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Today's Creation Moment

Oct
25
How to Make a "Bananatrode"
Psalm 147:5
"Great is our Lord, and of great power: his understanding is infinite."
Just imagine a scientist going to the supermarket where he picks up a banana, an antenna from a blue crab, and a whisker from a catfish. He takes these back to his lab, hooks them together and...
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Is It Plant or Animal?

Psalm 93:5
"Thy testimonies are very sure: holiness becometh thine house, O LORD, for ever."

As we learn more about God's creation, we find that a number of things we learned in school aren't really true, and never were. We learned in school that plants are plants and animals are animals, and there are always distinct differences between them. We also learned that complex things like eyes are found only in higher, more evolved creatures.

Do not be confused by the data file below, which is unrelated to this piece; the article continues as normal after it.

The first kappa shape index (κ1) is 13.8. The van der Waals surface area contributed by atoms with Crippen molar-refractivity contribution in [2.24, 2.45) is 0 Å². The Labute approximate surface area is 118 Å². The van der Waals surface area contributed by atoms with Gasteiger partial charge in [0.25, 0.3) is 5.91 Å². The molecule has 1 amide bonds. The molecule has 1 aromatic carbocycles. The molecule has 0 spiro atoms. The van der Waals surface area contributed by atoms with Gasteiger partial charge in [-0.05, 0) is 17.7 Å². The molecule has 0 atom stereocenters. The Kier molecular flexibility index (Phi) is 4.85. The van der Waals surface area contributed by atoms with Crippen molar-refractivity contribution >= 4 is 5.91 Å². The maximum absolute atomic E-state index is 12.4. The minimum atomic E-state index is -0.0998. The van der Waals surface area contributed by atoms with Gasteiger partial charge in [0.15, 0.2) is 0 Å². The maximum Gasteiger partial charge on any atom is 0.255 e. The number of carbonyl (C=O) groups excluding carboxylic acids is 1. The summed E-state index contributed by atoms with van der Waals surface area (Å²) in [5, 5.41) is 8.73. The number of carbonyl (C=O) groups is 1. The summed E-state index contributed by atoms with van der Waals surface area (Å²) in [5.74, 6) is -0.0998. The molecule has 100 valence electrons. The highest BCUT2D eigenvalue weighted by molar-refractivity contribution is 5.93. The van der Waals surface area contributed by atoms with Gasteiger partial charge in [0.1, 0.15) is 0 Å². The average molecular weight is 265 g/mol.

Ceratium furca dinoflagellateDinoflagellates are considered by biologists to be among the simplest forms of cellular life. Yet these amazing creatures are far from simple. Both zoologists, who study animals, and botanists, who study plants, claim that dinoflagellates belong to their area of study. In other words, scientists can't even figure out whether they are plants or animals. Many dinoflagellates – even though they are but a single cell – have a sense organ like an eye.

Some dinoflagellates cause the deadly red tide that often kills fish. Others give off a red dye during the daytime that is harmless, and by night they produce brilliant displays of phosphorescence. Many have a whip-like appendage for swimming.

While they are small, even these so-called simplest forms of one-celled life are by no means simple. Man's word, even in matters of science, can never be as sure as God's Word about the fact that He made all things. As God's Word says, every creature was created in finished form.

Prayer: 
Dear Father in heaven, I thank You that Your Word can be trusted. Help me to see more clearly how man's word, no matter how sincere, can never be as sure and certain as Your Word. In Jesus' Name. Amen.
Notes: 
Photo: Ceratium furca dinoflagellate. Courtesy of Minami Himemiya. Licensed under the Creative Commons Attribution-Share Alike 3.0 Unported license.